This song was originally written for Manitou and we played it live a few times before the band disbanded again. It is the first song Bollie and I wrote together. There’s a demo version of this song recorded by Manitou. When Phipps composed the orchestration, he let the first part of the song be just drums, guitar, bass and vocals, like in Manitou. It takes a few minutes before he introduces the orchestration. Bollie did the solo on this one. I wrote the lyrics for this song as well as for „Crawling“. The lyrics are written in a way that the listener needs to interpret them as they are written with double meaning. I like to withhold my personal intention or meaning with the lyrics, so that I potentially don’t spoil how the listener perceives it. It’s like a movie version of a book. You have imagined how the characters and the scenery look, but when you see the film, it’s not like that at all and you leave disappointed. I want the listeners to keep their own visions.


„The Thorn“ is a poem by William Wordsworth. Bollie sent me the intro and first verse and I immediately drove over to his studio and we recorded half the song. It was originally called „Disappearances“ and was based on a poem by Paul Auster. The song was all finished, but I didn’t succeed in getting the rights to use his poem, so I had to redo all the vocals. Lyrically „The Thorn“ is just a part of a very long poem – and although the song is almost 12 minutes long, the whole poem didn’t fit. Therefore, we thought of adding „Part 1“ to the title, but dropped it in the end. Kjetil Nordhus gives me a helping hand/voice on the choruses. The vocals hails inspiration from a lot of different music genres on this song. With such a long song, there’s plenty of room to experiment extensively. Bollie has all the solos.


The lyrics for „It Was Not Death“ comes from a poem by Emily Dickinson. We realized that the album needed some air, dynamic and space, so Bollie came up with this. We didn’t want a ballad-ish piece, but rather a cold, dark and haunting song, inspired by early Queensrÿche, Crimson Glory and King Diamond. Emily Dickinson’s fantastic words fit perfectly for the mood here. Phipps orchestration adds extra gloom and Asgeir pounds on every drum he has in the longest drum fill on the album. It really differs from the other songs – on both the technical and arrangement side – but it’s still unmistakably a Terra Odium song. The ice cold, mystic aura is ever present and it’s one of my favourite songs on the album.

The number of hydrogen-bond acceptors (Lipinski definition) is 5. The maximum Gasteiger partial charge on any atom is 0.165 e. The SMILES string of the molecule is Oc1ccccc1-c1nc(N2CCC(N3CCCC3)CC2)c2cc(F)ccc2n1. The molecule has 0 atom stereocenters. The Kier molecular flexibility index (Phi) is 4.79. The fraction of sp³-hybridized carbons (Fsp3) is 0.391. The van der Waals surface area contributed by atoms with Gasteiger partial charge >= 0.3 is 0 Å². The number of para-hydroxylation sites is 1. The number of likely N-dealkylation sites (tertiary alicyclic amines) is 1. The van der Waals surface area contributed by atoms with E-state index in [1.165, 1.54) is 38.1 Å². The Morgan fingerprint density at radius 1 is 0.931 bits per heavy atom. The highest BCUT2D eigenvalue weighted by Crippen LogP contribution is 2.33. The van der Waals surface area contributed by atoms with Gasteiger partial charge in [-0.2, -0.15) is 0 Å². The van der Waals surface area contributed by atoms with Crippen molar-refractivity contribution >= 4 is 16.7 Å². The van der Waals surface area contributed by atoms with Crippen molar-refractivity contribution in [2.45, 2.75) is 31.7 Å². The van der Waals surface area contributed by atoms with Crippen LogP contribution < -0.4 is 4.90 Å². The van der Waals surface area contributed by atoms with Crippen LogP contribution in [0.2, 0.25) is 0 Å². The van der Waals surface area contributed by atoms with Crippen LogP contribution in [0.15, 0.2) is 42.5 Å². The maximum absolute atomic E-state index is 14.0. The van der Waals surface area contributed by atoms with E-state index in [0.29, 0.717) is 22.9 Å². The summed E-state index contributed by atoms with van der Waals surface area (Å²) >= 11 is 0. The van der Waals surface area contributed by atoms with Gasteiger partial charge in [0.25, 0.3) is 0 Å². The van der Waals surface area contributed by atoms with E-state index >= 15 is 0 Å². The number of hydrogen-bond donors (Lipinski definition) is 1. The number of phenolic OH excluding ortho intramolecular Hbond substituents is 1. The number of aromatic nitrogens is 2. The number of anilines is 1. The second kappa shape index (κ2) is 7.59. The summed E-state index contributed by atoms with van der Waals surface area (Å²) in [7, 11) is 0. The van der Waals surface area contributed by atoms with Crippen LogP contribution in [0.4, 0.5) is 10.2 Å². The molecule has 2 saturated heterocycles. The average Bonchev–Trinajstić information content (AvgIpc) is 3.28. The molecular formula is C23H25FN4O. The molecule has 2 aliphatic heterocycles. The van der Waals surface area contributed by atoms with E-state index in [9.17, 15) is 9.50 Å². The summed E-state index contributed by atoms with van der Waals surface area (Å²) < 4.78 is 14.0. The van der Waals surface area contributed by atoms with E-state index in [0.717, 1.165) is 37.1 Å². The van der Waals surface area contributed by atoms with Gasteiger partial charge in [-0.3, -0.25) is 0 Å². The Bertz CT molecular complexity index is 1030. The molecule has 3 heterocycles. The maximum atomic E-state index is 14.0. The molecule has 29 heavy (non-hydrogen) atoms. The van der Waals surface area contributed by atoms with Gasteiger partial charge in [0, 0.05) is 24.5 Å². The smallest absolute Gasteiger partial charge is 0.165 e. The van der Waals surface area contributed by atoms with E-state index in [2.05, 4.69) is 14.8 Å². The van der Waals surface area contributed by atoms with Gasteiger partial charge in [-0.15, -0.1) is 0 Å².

„The Clouded Morning“ is a poem by Jones Very. It is our first single/video, and the last song on the album. The video version is edited and shortened by a couple of minutes. On every song the orchestration is meant to add atmosphere and not sound like a typical synth. It’s written kind of like a movie score, but on a part in this song, Phipps plays some hammond organ solo to add different colours to the music. Kjetil Nordhus once again helps with his deep operatic voice. Bollie plays the first solo, I have the last. Also, here we were inspired by Becker/Friedman before – and after our solos. Bollie plays the arpeggios and I the melody. We wanted a huge outro with a memorable melody, kind of like “Stargazer” by Rainbow, so we went for it.

Ne Plus Ultra
(Frontiers Records S.R.l. / Soulfood)
VÖ: 11.06.2021